Great post!

  3. david moser permalink
    October 24, 2012

    Great idea, A-P. Another positive effect of this would be that not only might the parking lane space itself be activated and enlivened, but also the adjacent “parking strip”. One of the great detriments of cars as physical objects is that they not only tend to wreck the spaces they occupy and pass through, but also all the space that is just next to them. Parking strips, medians, all that “surplus” space that is deemed largely expendable because of the cult of the car. Making better use of the on-street parking lane would enable better use of the sad, grassy parking strip stuck between the sidewalk and street, freeing that space from the necessity of accommodating swinging car-doors.

  4. Alan Tanner permalink
    October 24, 2012

    Hmm… you’re inviting trouble. When a homeowner is given a say over how the street in front of the house is to be used, they’ll lean to exclusion… to push the traffic somewhere else. Streets are public rights of way for good reason. And the spaces on the street are often heatedly contested among neighbors. It’s a hornets nest…

  5. Joel Banslaben permalink
    October 25, 2012

    Very insightful article AP, I have often wondered this myself. For starters you are right that their is no need for three lanes with two dedicated to parking in SF residential. You can build a much better street with one lane of each, which leaves you a whole other lane to use for walk/bike/food/etc. In addition to the benefits of added open space you also will get a significant reduction in polluted stormwater, one of our cities biggest challenges today. But the thing that I might flip is the assertion that more people should park on their property (if I am reading you right) and would actually say the opposite. Seattle needs to stop wasting space that could go to adding residential density to the car! This mainly comes in the form of driveways and garages. Townhomes especially make zero sense to me in Seattle. Imagine if the cars were parked on the street and townhomes were replaced with rowhouses and backyard cottages? I am definitely biased coming from a bigger city but I don’t see the future of SF/small MF including the car taking up so much space on private property…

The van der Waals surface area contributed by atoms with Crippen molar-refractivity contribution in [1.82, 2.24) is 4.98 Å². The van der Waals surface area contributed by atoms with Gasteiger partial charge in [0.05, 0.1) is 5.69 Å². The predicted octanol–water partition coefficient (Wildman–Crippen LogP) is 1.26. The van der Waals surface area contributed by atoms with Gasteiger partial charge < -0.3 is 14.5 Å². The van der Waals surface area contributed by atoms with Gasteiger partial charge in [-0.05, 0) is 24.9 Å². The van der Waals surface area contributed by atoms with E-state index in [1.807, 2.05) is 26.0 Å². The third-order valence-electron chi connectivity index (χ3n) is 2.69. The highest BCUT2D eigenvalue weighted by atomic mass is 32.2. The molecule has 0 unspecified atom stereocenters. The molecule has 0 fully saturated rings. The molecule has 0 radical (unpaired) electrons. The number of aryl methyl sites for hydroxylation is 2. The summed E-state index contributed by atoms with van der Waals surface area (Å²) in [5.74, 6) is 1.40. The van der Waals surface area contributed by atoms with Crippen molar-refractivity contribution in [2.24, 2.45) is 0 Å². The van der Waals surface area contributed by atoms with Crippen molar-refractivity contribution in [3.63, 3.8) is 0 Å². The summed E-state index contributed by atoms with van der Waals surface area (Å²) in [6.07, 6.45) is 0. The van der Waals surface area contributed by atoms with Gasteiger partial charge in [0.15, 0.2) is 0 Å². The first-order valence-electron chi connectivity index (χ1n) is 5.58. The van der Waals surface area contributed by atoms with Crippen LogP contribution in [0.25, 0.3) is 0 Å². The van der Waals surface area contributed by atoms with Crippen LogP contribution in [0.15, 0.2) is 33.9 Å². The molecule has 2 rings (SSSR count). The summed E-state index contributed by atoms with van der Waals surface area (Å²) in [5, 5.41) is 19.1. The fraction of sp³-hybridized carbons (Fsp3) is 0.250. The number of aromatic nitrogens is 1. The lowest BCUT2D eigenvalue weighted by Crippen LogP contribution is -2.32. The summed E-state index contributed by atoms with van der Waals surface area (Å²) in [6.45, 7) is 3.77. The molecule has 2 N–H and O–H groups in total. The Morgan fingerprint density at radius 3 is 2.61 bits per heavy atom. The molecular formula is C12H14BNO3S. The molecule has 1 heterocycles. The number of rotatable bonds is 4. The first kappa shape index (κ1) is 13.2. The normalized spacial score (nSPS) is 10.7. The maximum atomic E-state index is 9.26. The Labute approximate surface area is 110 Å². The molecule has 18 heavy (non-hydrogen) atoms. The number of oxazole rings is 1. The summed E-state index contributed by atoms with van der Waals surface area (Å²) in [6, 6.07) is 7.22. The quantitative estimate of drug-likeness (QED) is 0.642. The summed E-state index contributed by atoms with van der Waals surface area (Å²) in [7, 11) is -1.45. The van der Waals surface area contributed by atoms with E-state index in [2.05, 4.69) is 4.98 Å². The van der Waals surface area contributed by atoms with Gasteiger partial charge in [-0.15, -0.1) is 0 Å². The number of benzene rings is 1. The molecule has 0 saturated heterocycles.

6. October 31, 2012

    on my street in Portland, the parked cars do a good job of making our street effectively one-way, forcing cars to drive slowly and wait for on-coming cars. That lane is pretty well used for hockey, basketball, throwing balls for dogs, trike path, bike jumping, beer drinking, and hula hooping. I believe that neighborhoods should immediately start using their entire streets in ways that serve the neighborhoods. These are public spaces intended to serve as local connectors, and should be modulated block by block. I would like to see some mechanisms for people to legally close or partially close streets on per block, temporary and short-term basis with neighbor buy-in. However, I do think that semi- privatizing this space is a mistake. Look at community gardens: when these are installed in park, they effectively eclude any other uses, and they are hard to get rid of! The same could be said for basketball or tennis courts, but when a game is not being played, they are flexible and public enough for other uses (trike riding, bike polo, etc). Little cottages and private gardens would not be an improvement over the way our street is used as an informal, temporary park, with neighbors working together to organize or remove parked cars and control through traffic.

  7. Morgan permalink
    November 15, 2012

    My neighborhood has streets as described here as well as alleys. Having both seems quite wasteful.

    What if we could remove one lane of parking and convert those streets to one-way? would also reduce cut-through traffic near busy intersections

  8. December 7, 2012

    I think that you were right on with this article. You put a nice twist to it. Great job A-P.

Trackbacks and Pingbacks

  1. The Other End of I-90: Same Old Same Old Parking Story | citytank

Leave a Reply

Note: You can use basic XHTML in your comments. Your email address will never be published.

Subscribe to this comment feed via RSS